The West Side Tennis Club elected a new president Friday, the same day a request for proposals was due to develop land within the club’s tennis stadium.
In a three-way race, the club voted at a private meeting to elect Roland Meier, who will replace Kenneth Parker, president of the club for three years, a source from the group said.
Meier, who won by a “substantial margin,” according to the source, also defeated club member Jack Morris.
Meier, who runs a logistics company in Forest Hills, could not be reached for comment.
The election took place the same day the request for proposals for the storied West Side Tennis Stadium were due. The city Landmarks Preservation Commission considered landmarking the stadium, which played host to the first US Open in 1923, but upkeep for the arena is costly.
Parker reached an agreement with developer Cord Meyer to raze the stadium and build condos, but the plan was voted down by the board last year.
Half of the membership supported Cord Meyer’s plan, less than the two-thirds majority required to approve it.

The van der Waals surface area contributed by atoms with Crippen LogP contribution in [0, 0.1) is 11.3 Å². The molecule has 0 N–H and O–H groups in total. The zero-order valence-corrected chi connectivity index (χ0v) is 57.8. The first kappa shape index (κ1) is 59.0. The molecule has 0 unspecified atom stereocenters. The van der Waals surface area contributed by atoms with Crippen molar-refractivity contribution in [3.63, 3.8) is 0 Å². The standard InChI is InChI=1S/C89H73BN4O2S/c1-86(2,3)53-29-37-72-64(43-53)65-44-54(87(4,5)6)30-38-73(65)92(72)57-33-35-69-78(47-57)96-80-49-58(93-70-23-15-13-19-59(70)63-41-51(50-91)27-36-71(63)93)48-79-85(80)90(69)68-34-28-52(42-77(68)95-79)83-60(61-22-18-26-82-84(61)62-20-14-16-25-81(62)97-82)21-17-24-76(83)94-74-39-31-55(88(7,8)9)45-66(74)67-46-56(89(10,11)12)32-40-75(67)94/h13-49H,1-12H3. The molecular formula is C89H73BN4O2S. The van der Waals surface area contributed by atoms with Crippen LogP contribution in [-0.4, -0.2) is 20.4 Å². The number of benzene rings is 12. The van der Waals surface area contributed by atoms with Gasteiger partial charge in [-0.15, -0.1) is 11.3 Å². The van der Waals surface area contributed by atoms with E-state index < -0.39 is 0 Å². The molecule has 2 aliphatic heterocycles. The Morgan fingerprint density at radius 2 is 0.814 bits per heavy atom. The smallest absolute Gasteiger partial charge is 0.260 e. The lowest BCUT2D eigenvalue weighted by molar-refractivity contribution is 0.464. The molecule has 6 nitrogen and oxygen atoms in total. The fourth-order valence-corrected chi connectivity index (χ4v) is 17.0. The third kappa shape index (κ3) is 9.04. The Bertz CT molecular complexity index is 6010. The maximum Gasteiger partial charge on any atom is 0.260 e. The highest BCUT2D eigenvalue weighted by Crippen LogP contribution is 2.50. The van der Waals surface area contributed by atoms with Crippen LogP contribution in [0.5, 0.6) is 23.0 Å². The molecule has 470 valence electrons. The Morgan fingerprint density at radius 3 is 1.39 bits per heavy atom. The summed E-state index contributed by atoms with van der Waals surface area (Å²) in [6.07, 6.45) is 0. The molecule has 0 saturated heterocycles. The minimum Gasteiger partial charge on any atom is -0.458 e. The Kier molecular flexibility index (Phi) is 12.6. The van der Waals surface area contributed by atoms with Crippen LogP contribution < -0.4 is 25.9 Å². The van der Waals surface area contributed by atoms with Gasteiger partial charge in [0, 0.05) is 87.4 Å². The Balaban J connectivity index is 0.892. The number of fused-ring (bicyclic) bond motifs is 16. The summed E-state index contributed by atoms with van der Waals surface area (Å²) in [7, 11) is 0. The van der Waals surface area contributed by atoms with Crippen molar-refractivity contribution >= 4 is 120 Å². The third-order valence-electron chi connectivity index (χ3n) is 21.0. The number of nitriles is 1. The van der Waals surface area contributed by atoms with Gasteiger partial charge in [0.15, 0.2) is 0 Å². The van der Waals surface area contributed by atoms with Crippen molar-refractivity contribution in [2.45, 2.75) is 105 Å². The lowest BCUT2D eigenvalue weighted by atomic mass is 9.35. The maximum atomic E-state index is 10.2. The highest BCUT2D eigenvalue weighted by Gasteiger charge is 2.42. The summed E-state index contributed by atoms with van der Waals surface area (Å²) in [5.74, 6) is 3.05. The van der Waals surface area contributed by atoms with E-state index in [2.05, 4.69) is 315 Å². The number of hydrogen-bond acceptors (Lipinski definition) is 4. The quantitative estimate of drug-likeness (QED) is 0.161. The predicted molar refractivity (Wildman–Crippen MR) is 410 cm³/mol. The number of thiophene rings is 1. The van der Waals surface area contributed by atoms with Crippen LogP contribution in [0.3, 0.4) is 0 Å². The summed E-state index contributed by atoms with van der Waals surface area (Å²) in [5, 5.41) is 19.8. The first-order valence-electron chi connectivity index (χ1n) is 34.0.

Those against the proposal voted it down because they believed the club would not get enough money out of the deal. Others said they hoped the US Open, now played at Flushing Meadows Corona Park, would return to the club.
The RFP only allows for plans that would keep the stadium’s existing facade with development limited to the clay courts.
A member of the club doubted the Cord Meyer agreement was what led to Meier’s election.
“I don’t think the stadium had anything to do with it,” the source said. “On occasion, people want change.”
Anthony Colletti, of Cord Meyer, said the company submitted another bid and proposed condos for the area.
“We’re skeptical that anything’s going to happen,” Colletti said, referring to the two-thirds vote required to approve a plan.
Another vote on the stadium’s future is not expected soon.
First, the club’s stadium committee has to review the proposals and report their findings to the membership.
A club member said they were hopeful “there will be four or five or six bids” this time around.
The tennis club would not say how many bids it received or who the bidders were, but an employee of one developer who considered submitting a bid said their firm decided against it.
“These people have so many demands and they want the stadium to remain,” the employee said.
Reach reporter Howard Koplowitz by e-mail at hkoplowitz
©2011 Community News Group
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